When I bring up the topic of signage with my Wedding Design and Styling couples, there is the occasional pause as they try to figure out what I am referring to. Indeed, wedding signage has a habit of edging so far down the decor list that it is in danger of falling off it entirely. I have been at several weddings where signage has not been used at all, or rushed out as an afterthought, perhaps by a well-meaning caterer. And for some occasions, that works perfectly well. However, I would suggest that it is an element of your overall wedding design that deserves conscious consideration, even if you ultimately decide to dismiss it as unnecessary.
The reason I say this is that signage has the capacity to be both functional AND add to the aesthetic of the day. In fact, signage can be impactful as a stand alone decor element all by itself (and usually at no great cost).
Functionally, it points guests in the right direction, either by offering information or instructions. Yet it can also add intrigue, encourage intimacy, and it is a simple yet effective way to personalise certain points of your wedding. It can tell a story, or increase the connection between your guests and you (or guests with other guests).
Aesthetically, it’s another opportunity to continue the impression that started with your wedding stationery, maybe by using the same colour palette and typeface. It can complement the other decor and add to the impact of the overall styling. It can even be a statement piece (think a wall-sized table plan) to wow your guests.
Still unconvinced? Here are five signs that you should maybe consider before opting to go completely sign-free:
1 Order of the day
This sign is great for preventing guests from approaching those in the know (i.e. you and the wedding party) about the timings for the day. There is room to add in details of locations if your venue has various spaces included, the names of people giving speeches; it can be as simple or as detailed as you would like. On a very basic level, people just really like to know when they will be fed and what time they should arrange their taxi for.
It’s advisable to place it in an area where all the guests have access to it fairly early on in the proceedings, and preferably not in a location that will cause a bottleneck (or a blockage to the bar).
2 – Order of service
This one is a winner for couples who do not wish to print individual orders of service, but who cannot fit all the details of their ceremony onto the ‘order of the day’ sign. Again, names of the wedding party can be added, or song and reading titles can be included. One drawback is that including the lyrics of said songs may not be possible, unless the font size is large enough to be viewed from the very back…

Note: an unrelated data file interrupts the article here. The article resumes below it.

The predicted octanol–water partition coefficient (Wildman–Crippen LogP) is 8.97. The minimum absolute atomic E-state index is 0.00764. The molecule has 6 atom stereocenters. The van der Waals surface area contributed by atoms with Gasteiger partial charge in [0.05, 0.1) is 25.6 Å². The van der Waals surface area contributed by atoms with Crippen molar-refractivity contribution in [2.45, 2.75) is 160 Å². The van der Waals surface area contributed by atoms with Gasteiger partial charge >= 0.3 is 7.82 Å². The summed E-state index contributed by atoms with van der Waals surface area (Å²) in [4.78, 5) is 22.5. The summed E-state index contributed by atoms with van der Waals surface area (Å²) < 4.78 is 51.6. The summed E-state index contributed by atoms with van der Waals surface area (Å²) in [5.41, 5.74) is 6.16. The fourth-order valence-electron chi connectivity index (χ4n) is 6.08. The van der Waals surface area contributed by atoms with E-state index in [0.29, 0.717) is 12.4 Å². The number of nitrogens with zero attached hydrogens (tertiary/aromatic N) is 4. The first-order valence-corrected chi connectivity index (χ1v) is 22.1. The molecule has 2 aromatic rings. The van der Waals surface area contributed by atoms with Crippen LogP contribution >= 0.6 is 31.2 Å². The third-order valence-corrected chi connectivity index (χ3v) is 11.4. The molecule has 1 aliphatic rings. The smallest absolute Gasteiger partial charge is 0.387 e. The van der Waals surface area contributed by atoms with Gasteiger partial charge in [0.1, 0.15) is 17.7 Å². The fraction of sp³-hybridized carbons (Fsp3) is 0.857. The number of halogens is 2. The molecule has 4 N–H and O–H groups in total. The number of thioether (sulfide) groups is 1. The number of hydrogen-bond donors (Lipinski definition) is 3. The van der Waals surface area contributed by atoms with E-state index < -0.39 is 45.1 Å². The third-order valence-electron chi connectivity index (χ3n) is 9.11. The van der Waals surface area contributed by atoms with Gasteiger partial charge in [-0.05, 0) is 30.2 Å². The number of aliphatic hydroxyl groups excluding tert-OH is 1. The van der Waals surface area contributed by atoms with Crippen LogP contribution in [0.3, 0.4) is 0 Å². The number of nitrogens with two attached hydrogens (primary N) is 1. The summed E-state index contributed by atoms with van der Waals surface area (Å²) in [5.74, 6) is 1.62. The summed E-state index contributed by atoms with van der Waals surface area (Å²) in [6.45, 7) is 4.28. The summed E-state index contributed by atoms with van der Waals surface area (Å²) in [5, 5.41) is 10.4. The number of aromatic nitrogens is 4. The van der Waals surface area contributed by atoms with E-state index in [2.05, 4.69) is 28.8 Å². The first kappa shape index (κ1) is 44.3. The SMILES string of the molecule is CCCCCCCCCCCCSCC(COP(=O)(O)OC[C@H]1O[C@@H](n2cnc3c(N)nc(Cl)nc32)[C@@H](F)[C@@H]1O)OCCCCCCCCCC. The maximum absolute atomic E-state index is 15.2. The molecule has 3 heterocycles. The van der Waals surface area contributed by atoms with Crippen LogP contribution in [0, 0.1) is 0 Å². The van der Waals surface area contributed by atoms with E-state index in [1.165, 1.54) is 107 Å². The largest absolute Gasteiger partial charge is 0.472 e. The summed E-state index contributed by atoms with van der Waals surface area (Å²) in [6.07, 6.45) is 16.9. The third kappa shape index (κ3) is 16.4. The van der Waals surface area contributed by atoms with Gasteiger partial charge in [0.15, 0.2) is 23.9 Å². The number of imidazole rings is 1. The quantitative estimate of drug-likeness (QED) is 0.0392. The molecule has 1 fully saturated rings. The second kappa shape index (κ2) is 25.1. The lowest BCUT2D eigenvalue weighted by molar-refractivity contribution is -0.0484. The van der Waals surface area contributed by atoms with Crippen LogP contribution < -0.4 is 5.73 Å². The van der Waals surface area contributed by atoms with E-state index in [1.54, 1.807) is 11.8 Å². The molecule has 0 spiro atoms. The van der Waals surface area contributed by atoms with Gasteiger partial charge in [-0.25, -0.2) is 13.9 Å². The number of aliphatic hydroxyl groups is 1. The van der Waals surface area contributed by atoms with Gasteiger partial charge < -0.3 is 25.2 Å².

This one can be placed near the entrance of the ceremony space, or even at the front of the seating, so that guests may follow along during the nuptials.
3 – Menu and bar menu
As mentioned before, people like to know when food will be involved in the course of the day. They also like to know what they will be eating, or reminded of their section if they made choices prior to the day itself. This is particularly true of those with allergies or children.
Again, individual menus for each place setting or table are not always required if a sign can be used instead. Think something large at the entrance to the dining space, or a hanging installation so that it is visible throughout the meal.
In terms of a bar menu, this can be advantageous if you are looking to serve only particular beverages, or have selected cocktails for guests to enjoy. Not only does this help guide guests in their choices,but it can reduce waiting times at the bar as people are able to select their tipple ahead of their turn, and bar staff will have a faster turnaround time working from a limited number of drinks.
It is advisable to have more than one bar sign of the bar itself is able to accommodate serving multiple guests at a time, and large print is a good idea to ensure those in the queue can view from afar.
4 – Photobooth
This sign is perfect if you do not have someone manning your photobooth area. Photobooths take on many forms, and even those that are an actual booth can be confusing when they print out two copies of each picture. What should be done with the second copy? Are guests allowed to keep both? Or do you want them to leave one copy somewhere for you?
Simplicity is key with this signage. Photobooths are often opened after guests have been well fed and watered, and it is best to be clear about how they should use the booth if you have hope of ending up with any of the photos taken.
5 – Keepsake station
Guest books take on various forms at modern weddings and this seems to cause some guests confusion. Particularly those who are expecting the simple ‘message in a book’ model, or have over indulged at the bar. To increase the likelihood of guests interacting with your chosen model of keepsake, it can help to have a simple sign stating how the fun works. It does not have to be gimmicky (rhymes aren’t for everyone), and it can help ensure cohesion for your decor through to this element of the day.
One piece of advice is to make the sign very visible. This sounds horribly obvious, but it can often be that this signage blends into the background if there is a lot of activity involved in the keepsake station. Keep it visible and your guests will likely follow through on what you would like them to do.
Still unsure if you need signage, or struggling to visualise all your decor in an overall, cohesive way? Say hello here.
Featured image by Euan Robertson Photography.